Have you ever felt this way? It’s a feeling of running free in one direction and then suddenly being whipped around or tripped by something across your path. One minute you feel confident and know where you’re going; it feels good. The next moment you feel jarred, disoriented, suddenly confused. In these kinds of moments, we are vulnerable to believe what is not true about ourselves because we suddenly doubt if we can trust our own direction, our own selves. Insidious lies can take root in these little moments of vulnerability. I grew up going to church every Sunday, and one of my strongest memories of this kind happened to me there. I have to use some religious phrases as part of this story, and I hope they won’t confuse the heart of what I want to say.
I was sitting at the table in the kitchen of the church basement, where my Sunday School class met every Sunday. I was probably 8 or 9 years old. The church I grew up in was very focused on “spreading the gospel.” As kids, we were taught in Sunday School and special summer camps that we should tell our friends about Jesus (aka “spreading the gospel”). We were taught about it in simple terms: there was heaven and hell, and if a person prayed to Jesus (also called asking Jesus “into their heart”) then that person would go to heaven. We were encouraged and rewarded if we brought friends to church or special church events. We were taught that if we really cared about our friends, then we must tell them about Jesus somehow. What if they died and they hadn’t asked him “into their hearts”?
My sensitive heart took these teachings very seriously. I cared about my friends and when I thought about them not going to heaven, I felt so sad and so responsible. And how ashamed would I be (or rather, how ashamed would other people be of me?) if my friends missed out on heaven because I was too afraid to tell them the truth that I knew! So I did my best to tell them. I even went so far as to start a “church” during recess at my elementary school.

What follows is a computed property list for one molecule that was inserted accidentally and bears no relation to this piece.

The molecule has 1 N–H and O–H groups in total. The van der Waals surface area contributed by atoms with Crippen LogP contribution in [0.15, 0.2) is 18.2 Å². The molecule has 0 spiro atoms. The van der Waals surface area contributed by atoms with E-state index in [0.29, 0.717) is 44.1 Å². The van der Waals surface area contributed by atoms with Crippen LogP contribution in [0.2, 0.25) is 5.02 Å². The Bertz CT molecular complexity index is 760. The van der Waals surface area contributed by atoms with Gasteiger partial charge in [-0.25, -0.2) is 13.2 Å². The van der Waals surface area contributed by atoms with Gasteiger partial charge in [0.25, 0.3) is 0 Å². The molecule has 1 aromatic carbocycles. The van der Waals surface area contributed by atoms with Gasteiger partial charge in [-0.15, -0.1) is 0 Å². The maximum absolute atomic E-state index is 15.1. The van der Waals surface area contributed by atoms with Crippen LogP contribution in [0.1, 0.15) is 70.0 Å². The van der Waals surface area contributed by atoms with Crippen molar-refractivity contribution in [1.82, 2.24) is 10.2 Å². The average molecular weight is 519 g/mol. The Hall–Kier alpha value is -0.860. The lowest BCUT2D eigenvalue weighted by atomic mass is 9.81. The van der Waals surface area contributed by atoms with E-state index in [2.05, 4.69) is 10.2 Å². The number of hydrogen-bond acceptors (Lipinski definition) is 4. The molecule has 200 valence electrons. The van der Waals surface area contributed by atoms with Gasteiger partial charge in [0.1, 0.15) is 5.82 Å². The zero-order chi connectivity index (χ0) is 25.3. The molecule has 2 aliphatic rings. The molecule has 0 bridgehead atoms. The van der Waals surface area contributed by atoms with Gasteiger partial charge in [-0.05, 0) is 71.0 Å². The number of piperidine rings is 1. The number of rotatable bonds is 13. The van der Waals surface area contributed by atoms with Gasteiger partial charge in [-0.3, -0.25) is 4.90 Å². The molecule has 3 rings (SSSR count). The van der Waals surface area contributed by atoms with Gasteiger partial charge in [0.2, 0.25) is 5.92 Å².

I had a best friend at school, and I don’t remember if she came to my “recess church” or not, but I do remember that one day during recess I helped her to say a certain prayer and ask Jesus “into her heart”. I was so excited… I remember getting off the bus at home and telling my Mom all about it. I felt happy that my friend was going to go to heaven… And I felt happy that I had helped her. I was a little girl trying to do what I was taught was a very good thing.
Sitting around our Sunday School table that morning, the teacher asked us about our week. Though I was usually shy, I excitedly shared with her and the class that my best friend had asked Jesus “into her heart” and how I had helped her do it. I was running along with that happy confidence… I had innocently and with simple faith acted on what I was told was a good thing to do, out of the goodness of my heart. Expecting a joyful, excited response, I was crestfallen when my teacher simply snapped, “Well, YOU didn’t actually do it Carla. It was GOD who did it.”
To a little girl or boy who goes to church every Sunday to learn about God, pastors and Sunday School teachers are pretty much God… They are older and teach from underlined, well-worn Bibles; they must really know who God is, what he is like and how he relates to us. Translating my teacher’s response in my 8 or 9 year old’s mind, the words I really heard her say were, “Carla, watch it… Don’t think that anything good can come from yourself. Don’t be proud or pleased with yourself, and don’t you dare take credit for something good because only God does good things.”
I was tripped and vulnerable and that’s when the lie wedged itself in there. It is a “damned if you do, damned if you don’t” twisted lie which shows up in all kinds of abuse. It says: Carla, what comes out of your own heart is not good enough. What you want, what you decide to do, is not good enough. You thought doing this was a good thing, but you didn’t do it right, you took too much pleasure in it… Be ashamed for being proud because God is not pleased with proud people. Even if you do your best, you cannot trust yourself.” This lie taught me that I had to dance a certain way (a very narrow, restricted, apprehensive way) in order to be pleasing to others and to God, and eventually, even to myself.